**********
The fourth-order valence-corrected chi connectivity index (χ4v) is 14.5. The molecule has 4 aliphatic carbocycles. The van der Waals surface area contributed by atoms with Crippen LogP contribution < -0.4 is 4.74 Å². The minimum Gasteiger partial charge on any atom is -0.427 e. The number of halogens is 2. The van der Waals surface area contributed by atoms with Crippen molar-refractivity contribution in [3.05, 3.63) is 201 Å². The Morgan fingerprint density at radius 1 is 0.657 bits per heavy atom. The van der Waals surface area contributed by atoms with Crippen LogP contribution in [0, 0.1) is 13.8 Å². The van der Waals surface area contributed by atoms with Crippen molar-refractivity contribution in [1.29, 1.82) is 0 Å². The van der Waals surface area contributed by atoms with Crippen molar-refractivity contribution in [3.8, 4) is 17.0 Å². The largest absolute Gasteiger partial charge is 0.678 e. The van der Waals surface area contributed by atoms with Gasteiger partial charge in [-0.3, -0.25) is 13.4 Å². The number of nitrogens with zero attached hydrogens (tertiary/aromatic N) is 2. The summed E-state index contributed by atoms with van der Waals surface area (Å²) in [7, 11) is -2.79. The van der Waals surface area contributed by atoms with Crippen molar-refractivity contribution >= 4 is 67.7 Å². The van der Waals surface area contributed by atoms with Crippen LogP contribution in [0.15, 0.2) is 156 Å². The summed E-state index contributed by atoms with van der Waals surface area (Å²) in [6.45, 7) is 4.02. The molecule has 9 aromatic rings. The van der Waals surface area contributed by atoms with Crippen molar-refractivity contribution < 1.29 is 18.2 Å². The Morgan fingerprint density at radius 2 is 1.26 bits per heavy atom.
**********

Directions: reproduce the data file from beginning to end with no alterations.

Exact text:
The fourth-order valence-corrected chi connectivity index (χ4v) is 14.5. The molecule has 4 aliphatic carbocycles. The van der Waals surface area contributed by atoms with Crippen LogP contribution < -0.4 is 4.74 Å². The minimum Gasteiger partial charge on any atom is -0.427 e. The number of halogens is 2. The van der Waals surface area contributed by atoms with Crippen molar-refractivity contribution in [3.05, 3.63) is 201 Å². The Morgan fingerprint density at radius 1 is 0.657 bits per heavy atom. The van der Waals surface area contributed by atoms with Crippen LogP contribution in [0, 0.1) is 13.8 Å². The van der Waals surface area contributed by atoms with Crippen molar-refractivity contribution in [1.29, 1.82) is 0 Å². The van der Waals surface area contributed by atoms with Crippen molar-refractivity contribution in [3.8, 4) is 17.0 Å². The largest absolute Gasteiger partial charge is 0.678 e. The van der Waals surface area contributed by atoms with Gasteiger partial charge in [-0.3, -0.25) is 13.4 Å². The number of nitrogens with zero attached hydrogens (tertiary/aromatic N) is 2. The summed E-state index contributed by atoms with van der Waals surface area (Å²) in [7, 11) is -2.79. The van der Waals surface area contributed by atoms with Crippen molar-refractivity contribution >= 4 is 67.7 Å². The van der Waals surface area contributed by atoms with Crippen LogP contribution in [0.15, 0.2) is 156 Å². The summed E-state index contributed by atoms with van der Waals surface area (Å²) in [6.45, 7) is 4.02. The molecule has 9 aromatic rings. The van der Waals surface area contributed by atoms with Crippen molar-refractivity contribution < 1.29 is 18.2 Å². The Morgan fingerprint density at radius 2 is 1.26 bits per heavy atom.